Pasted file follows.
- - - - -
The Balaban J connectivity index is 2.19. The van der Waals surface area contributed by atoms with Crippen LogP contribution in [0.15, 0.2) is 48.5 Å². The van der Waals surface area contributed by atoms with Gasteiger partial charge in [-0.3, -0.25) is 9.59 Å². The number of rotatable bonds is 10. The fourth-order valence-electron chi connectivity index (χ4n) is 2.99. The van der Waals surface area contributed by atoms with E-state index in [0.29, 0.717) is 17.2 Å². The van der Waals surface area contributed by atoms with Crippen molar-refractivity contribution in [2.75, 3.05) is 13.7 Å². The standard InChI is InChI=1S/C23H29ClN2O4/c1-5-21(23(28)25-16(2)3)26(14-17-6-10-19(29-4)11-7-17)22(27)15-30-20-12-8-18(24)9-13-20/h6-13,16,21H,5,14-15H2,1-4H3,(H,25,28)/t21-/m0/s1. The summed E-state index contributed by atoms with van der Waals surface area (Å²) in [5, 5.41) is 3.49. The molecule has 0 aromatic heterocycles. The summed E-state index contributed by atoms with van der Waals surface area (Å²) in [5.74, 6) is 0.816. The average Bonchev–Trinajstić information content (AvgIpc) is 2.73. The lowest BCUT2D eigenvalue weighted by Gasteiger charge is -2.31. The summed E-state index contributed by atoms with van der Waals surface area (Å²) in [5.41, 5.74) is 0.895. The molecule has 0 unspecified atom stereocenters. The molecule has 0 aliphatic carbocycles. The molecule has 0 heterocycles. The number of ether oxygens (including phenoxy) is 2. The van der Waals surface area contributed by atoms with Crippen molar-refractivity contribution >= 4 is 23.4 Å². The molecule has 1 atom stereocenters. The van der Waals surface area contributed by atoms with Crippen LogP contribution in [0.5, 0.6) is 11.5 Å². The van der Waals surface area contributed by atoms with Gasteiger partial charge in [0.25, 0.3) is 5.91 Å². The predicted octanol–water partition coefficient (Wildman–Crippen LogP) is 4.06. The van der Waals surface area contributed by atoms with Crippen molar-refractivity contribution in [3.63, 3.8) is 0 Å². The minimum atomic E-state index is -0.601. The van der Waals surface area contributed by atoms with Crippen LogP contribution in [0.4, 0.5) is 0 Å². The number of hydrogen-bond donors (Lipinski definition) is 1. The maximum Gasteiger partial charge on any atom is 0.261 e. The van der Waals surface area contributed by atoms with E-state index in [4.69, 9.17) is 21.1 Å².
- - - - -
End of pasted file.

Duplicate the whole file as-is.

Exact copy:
The Balaban J connectivity index is 2.19. The van der Waals surface area contributed by atoms with Crippen LogP contribution in [0.15, 0.2) is 48.5 Å². The van der Waals surface area contributed by atoms with Gasteiger partial charge in [-0.3, -0.25) is 9.59 Å². The number of rotatable bonds is 10. The fourth-order valence-electron chi connectivity index (χ4n) is 2.99. The van der Waals surface area contributed by atoms with E-state index in [0.29, 0.717) is 17.2 Å². The van der Waals surface area contributed by atoms with Crippen molar-refractivity contribution in [2.75, 3.05) is 13.7 Å². The standard InChI is InChI=1S/C23H29ClN2O4/c1-5-21(23(28)25-16(2)3)26(14-17-6-10-19(29-4)11-7-17)22(27)15-30-20-12-8-18(24)9-13-20/h6-13,16,21H,5,14-15H2,1-4H3,(H,25,28)/t21-/m0/s1. The summed E-state index contributed by atoms with van der Waals surface area (Å²) in [5, 5.41) is 3.49. The molecule has 0 aromatic heterocycles. The summed E-state index contributed by atoms with van der Waals surface area (Å²) in [5.74, 6) is 0.816. The average Bonchev–Trinajstić information content (AvgIpc) is 2.73. The lowest BCUT2D eigenvalue weighted by Gasteiger charge is -2.31. The summed E-state index contributed by atoms with van der Waals surface area (Å²) in [5.41, 5.74) is 0.895. The molecule has 0 unspecified atom stereocenters. The molecule has 0 aliphatic carbocycles. The molecule has 0 heterocycles. The number of ether oxygens (including phenoxy) is 2. The van der Waals surface area contributed by atoms with Crippen molar-refractivity contribution >= 4 is 23.4 Å². The molecule has 1 atom stereocenters. The van der Waals surface area contributed by atoms with Crippen LogP contribution in [0.5, 0.6) is 11.5 Å². The van der Waals surface area contributed by atoms with Gasteiger partial charge in [0.25, 0.3) is 5.91 Å². The predicted octanol–water partition coefficient (Wildman–Crippen LogP) is 4.06. The van der Waals surface area contributed by atoms with Crippen molar-refractivity contribution in [3.63, 3.8) is 0 Å². The minimum atomic E-state index is -0.601. The van der Waals surface area contributed by atoms with Crippen LogP contribution in [0.4, 0.5) is 0 Å². The number of hydrogen-bond donors (Lipinski definition) is 1. The maximum Gasteiger partial charge on any atom is 0.261 e. The van der Waals surface area contributed by atoms with E-state index in [4.69, 9.17) is 21.1 Å².